5 things you need to know about the 2020 Toyota Corolla
A car is likely the second most expensive purchase a person will make, but that doesn't mean it has to have some sort of minimum appeal to emotion.
In fact, pragmatism is usually the overwhelming factor in most people's new car purchase.
And in that sense this 2020 Corolla should check just about everybody's boxes.
Here's five things you need to know.
The 2020 Corolla borrows its face from the also new Corolla hatch to excellent effect.
Getting rid of the old insect-like look of the previous generation.
While the sedan shape out back is nice and inoffensive.
My sporty XSE tester rocks more aggressive bumpers, and in addition Transition to a unique set of rocker panels and a rear spoiler.
Inside, there's boatloads of both visibility and legroom on offer, and I am especially a fan of the sports seats, with their blue cloth inserts.
Toyota's TNGA platform just feels right in the Corolla, offering impressive quality in all manner of road Conditions,even with the 18 inch wheels than tires and sporty or suspension on my access tester.The XSE and access the trims utilize the Corolla hatches engine.A two liter in length for good for 169 horsepower and 151 pound feet of torque.
It's brisk enough to feel fun but it's still plenty smooth thanks in part to a unique direction of CVT.
The only real downside here is wind and road noise, which happens to be copious.
My XSE Tester comes standard with two large screens.
Right in front of my face is a seven inch screen that offers up not only the speed, but various bits of information about various parts of the car.
In addition to that, I also have the big honking eight inch guy here for my infotainment system.
Standard kid on the excess includes Apple Car Play both Sirius XM and HD Radio, Amazon Alexa compatibility and two USB ports for the front row.
Android, although on the other hand is both notably and regrettably absent as is any sort of USB connectivity for the rear.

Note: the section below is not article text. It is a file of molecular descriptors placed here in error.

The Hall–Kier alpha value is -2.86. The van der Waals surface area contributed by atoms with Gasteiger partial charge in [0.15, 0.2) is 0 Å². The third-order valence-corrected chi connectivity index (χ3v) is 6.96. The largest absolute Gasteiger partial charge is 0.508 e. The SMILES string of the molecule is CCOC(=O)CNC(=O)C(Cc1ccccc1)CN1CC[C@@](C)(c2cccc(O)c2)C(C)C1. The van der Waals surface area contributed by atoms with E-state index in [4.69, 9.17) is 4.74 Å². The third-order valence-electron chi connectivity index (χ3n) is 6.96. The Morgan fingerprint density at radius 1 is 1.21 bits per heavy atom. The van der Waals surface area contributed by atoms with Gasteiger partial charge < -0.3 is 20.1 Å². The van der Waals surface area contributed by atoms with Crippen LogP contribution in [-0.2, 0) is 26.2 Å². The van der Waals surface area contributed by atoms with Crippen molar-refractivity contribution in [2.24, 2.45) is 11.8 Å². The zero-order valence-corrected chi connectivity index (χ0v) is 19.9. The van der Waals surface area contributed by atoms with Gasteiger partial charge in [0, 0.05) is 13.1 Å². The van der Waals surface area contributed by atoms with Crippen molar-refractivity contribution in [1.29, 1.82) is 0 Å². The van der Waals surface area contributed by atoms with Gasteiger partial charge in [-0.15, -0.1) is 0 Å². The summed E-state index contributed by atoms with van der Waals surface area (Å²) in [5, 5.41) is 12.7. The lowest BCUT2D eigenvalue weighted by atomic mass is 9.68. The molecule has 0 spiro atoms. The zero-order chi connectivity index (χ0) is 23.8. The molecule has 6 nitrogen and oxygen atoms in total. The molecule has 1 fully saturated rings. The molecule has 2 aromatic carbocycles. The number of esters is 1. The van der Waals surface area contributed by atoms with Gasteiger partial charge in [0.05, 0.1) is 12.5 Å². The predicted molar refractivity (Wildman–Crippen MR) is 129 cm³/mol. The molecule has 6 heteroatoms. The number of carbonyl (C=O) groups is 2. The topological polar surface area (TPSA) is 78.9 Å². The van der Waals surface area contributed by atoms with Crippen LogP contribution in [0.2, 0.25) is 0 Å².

It may not lead the segment, but the Corolla's optional two liter does put out some pretty impressive fuel economy figures.
The EPA rates it at 31 MPG city and 38 highway but with a little bit of finessing, I was able to get closer to 33 city and almost 40 highway.
Opt for the cheaper, less powerful engine and you will see your MP MPG drop slightly.
Changing the transmission from the CVT to an optional manual will also negatively affect those sweet, sweet MPGs.
The sporty XSE trim is the most expensive non-hybrid Corolla on offer, but it's still pretty affordable, even with a posh $249 set of carpeted floor mats installed.
My tester clocked in at a pretty affordable $26,629 including destination.
That's a full ten grand lower than the average new car transaction price.
And it's not like I'm left wanting for equipment.
The new Toyota Corolla is still the no nonsense choice in its segment offering rationality in every area from ride quality to price.
It even, for someone with my brand of automotive enthusiasm, it's still really a compelling offer, helping to eschew the stereotype is the automotive equivalent of a very sensible toaster.
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